Popcorn trees produce one of the most dramatic seeds of any plant. Numerous bright white balls appear like jewels in clusters on the ends of branches, contrasted by the red-orange colored foliage of fall. When not eaten and transported away by birds, seeds are blown by the wind, falling to the ground where they generate multitudes of new plants. This species needs little help to disperse its seeds in fall, but the occurrence of a windstorm during this time, like a hurricane, presents a perfect storm for an even greater spread of one of the most invasive plants in the southeastern U.S.
All that these seeds require to germinate is a relatively bare spot of soil with a little sun and away they go! In the right conditions, Popcorn Tree can grow 2-3 feet in their first year. Late fall storms do much to disperse seeds far and wide, contributing to greater spread especially in areas where new open ground presents a perfect nursery. Germination rates for seeds are high, leaving what appear as carpets of young trees that crowd out other plants. Camphor Tree and Chinese Ligustrum also benefit from this method of dispersal, explaining much about the extent of their impact on habitats across the south.
Humans also play our part in this process in many ways, especially after storms when we spend lots of energy raking up debris and leaving the relatively open soil conditions that is optimal for seeds to germinate and grow. These very seeds may well be part of the debris that we collect, with many falling out and left behind – planted by us in the process. Many of us also celebrate the beauty of Popcorn Trees, especially the fall color, keeping large ones in our landscape – that produce large quantities of seeds. Pretty does not, however, always equate to a good thing.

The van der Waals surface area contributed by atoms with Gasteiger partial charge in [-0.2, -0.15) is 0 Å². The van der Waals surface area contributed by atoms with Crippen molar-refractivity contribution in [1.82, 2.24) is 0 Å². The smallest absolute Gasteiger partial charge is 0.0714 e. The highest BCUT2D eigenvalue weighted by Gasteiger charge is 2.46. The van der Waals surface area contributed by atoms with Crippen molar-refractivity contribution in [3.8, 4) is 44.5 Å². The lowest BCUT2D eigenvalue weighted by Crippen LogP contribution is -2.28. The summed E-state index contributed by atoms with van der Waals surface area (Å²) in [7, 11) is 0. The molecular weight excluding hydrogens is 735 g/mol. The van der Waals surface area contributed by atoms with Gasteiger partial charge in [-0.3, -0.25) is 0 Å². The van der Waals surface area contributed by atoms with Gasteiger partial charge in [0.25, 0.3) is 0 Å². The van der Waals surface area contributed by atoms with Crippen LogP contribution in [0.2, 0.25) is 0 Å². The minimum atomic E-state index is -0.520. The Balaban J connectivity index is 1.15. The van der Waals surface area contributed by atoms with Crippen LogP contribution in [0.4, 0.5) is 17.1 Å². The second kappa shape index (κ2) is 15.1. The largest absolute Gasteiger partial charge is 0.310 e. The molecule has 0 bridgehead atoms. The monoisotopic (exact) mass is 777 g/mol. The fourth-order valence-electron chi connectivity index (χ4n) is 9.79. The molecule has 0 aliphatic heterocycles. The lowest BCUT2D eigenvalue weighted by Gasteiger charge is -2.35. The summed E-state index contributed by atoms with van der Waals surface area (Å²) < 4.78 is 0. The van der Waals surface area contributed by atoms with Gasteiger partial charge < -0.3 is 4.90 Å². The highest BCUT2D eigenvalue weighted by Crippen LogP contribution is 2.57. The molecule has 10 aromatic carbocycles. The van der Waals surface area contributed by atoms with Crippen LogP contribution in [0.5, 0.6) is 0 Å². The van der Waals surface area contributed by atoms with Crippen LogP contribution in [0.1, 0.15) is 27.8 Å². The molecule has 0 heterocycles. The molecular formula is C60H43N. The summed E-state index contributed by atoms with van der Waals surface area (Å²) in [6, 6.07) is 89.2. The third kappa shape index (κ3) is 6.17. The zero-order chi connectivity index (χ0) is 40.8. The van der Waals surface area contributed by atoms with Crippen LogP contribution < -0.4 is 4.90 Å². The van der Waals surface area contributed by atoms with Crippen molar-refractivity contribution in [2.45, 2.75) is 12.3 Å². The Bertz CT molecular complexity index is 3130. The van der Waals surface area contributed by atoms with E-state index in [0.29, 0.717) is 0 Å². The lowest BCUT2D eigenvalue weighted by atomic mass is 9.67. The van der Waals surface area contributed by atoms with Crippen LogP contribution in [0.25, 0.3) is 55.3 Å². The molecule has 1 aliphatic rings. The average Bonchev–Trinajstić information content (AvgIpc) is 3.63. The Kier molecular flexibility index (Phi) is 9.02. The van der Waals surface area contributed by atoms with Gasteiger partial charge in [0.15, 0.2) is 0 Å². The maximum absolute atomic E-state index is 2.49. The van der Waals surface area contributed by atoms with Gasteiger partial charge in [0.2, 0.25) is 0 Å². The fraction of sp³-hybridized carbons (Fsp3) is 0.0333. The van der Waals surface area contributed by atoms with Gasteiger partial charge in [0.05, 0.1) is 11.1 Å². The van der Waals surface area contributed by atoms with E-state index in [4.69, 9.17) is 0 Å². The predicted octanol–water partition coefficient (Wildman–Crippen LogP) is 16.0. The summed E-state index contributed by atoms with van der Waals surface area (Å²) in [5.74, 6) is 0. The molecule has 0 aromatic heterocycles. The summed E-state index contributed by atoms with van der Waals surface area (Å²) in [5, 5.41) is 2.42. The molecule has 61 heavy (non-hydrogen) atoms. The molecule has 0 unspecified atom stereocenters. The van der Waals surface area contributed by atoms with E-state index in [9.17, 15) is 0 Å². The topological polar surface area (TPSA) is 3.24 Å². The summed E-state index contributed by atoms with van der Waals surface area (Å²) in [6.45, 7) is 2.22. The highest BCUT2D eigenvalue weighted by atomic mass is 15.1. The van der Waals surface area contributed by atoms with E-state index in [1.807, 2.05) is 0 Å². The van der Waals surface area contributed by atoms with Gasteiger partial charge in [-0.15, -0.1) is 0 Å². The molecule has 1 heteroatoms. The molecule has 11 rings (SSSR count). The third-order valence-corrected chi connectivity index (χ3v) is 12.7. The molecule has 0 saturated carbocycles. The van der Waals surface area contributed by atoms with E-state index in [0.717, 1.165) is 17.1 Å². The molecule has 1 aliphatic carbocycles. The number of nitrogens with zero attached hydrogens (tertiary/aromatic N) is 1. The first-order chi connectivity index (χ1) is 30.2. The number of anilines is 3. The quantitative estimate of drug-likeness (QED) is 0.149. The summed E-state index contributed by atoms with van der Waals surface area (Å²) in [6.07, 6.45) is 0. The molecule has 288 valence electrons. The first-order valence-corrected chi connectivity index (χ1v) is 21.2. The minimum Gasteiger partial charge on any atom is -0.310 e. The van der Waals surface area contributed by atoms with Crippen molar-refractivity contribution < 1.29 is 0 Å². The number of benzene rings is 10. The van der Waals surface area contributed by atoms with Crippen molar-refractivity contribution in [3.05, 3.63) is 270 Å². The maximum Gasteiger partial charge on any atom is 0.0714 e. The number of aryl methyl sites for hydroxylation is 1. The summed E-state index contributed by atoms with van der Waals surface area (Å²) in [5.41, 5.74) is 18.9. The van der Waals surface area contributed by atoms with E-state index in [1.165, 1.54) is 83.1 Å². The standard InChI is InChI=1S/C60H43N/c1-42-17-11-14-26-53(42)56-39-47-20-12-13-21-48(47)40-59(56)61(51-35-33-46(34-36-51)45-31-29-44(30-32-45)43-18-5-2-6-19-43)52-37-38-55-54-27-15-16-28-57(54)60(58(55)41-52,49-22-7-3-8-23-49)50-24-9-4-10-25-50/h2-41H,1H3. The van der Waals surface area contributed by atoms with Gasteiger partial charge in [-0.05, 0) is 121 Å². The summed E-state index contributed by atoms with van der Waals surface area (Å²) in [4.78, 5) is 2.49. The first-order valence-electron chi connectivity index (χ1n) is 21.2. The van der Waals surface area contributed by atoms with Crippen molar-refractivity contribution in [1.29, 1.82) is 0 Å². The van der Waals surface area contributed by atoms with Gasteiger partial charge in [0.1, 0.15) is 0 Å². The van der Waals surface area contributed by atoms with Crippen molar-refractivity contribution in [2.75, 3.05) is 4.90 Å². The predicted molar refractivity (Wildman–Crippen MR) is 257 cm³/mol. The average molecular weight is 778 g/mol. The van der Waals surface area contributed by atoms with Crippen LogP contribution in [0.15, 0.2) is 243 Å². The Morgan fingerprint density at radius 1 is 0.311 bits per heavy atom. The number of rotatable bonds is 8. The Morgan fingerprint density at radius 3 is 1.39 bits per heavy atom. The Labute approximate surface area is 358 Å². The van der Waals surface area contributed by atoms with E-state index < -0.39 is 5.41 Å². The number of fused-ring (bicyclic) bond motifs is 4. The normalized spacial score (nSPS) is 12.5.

Being aware of our role in our landscapes and how invasive species spread are good first steps toward helping limit the negative impacts to our habitats. As spring arrives, watching for the newly germinating tallow trees is one way, when they are easily seen and pulled. Collecting and disposing of seeds that fall next fall is another way that can limit the spread to your neighborhood. Replacing that Popcorn, Camphor, or Ligustrums with native plants is also a great option. Although birds seem to favor the seeds of invasive plants, they are less nutritious than those of native species. Think of Popcorn Tree seeds as “junk food” for wildlife – taste good, but not good for you.
So there, I have said it out loud – Popcorn Trees and their “beautiful” fall foliage and seeds are bad for our environment and wildlife. Storms help to spread them even more so than normal and now that you know, you can help reduce the spread. Thanks to my friend Robert Smith (Photobiologist) for the photo of Popcorn Seeds and the idea for this story.
Hope to see you in our great outdoors!